The amendment is designed to probe who precisely is covered by the clause and, in particular, by the term ''qualifying young persons''. Are 17 and 18-year-olds, and perhaps even 19-year-olds coming to the end of A-levels included? Will the Minister clarify the Government's intentions?

Photo of Dawn Primarolo Dawn Primarolo Paymaster General (HM Treasury)

The tax credit will run normally in the same way as working families tax credit and child benefit now—up to the year in which the child becomes 16, although slight variations in the rules obtain in Scotland, Wales and Northern Ireland. We are following the child benefit rules—with the exception that the child remains in full-time statutory education—and current WFTC rules.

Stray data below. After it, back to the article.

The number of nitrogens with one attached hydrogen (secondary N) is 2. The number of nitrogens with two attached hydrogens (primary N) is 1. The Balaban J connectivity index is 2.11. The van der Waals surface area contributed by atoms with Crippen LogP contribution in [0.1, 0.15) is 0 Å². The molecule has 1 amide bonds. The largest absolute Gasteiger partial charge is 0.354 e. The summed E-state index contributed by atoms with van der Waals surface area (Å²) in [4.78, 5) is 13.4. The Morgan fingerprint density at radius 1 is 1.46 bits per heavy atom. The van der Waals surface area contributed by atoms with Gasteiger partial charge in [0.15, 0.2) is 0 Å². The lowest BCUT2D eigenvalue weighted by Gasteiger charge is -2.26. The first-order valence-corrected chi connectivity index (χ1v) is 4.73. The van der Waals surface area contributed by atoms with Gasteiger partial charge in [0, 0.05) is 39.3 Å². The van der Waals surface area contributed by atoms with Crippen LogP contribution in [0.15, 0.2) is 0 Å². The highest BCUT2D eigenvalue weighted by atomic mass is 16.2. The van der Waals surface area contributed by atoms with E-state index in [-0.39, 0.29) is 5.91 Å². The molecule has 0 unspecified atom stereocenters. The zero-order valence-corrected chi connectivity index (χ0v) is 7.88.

The hon. Gentleman is right to point out the interaction with the educational maintenance grants that are still being piloted. He mentioned the scenario of someone who was 18 years old or nearly 18 who had left school without completing their GSCEs, and asked whether we could include them in the scope of eligibility. That is confusing, and we do not believe that we could do that. We would need to determine that that was what they were doing previously. The qualifying trigger would be 16. The pilot is still running and we are awaiting the results. When we drafted the legislation we wanted to state that this was currently the appropriate way to deliver support to this group. However, it may be necessary to reconsider the issue when we see the results of the educational maintenance grants pilot.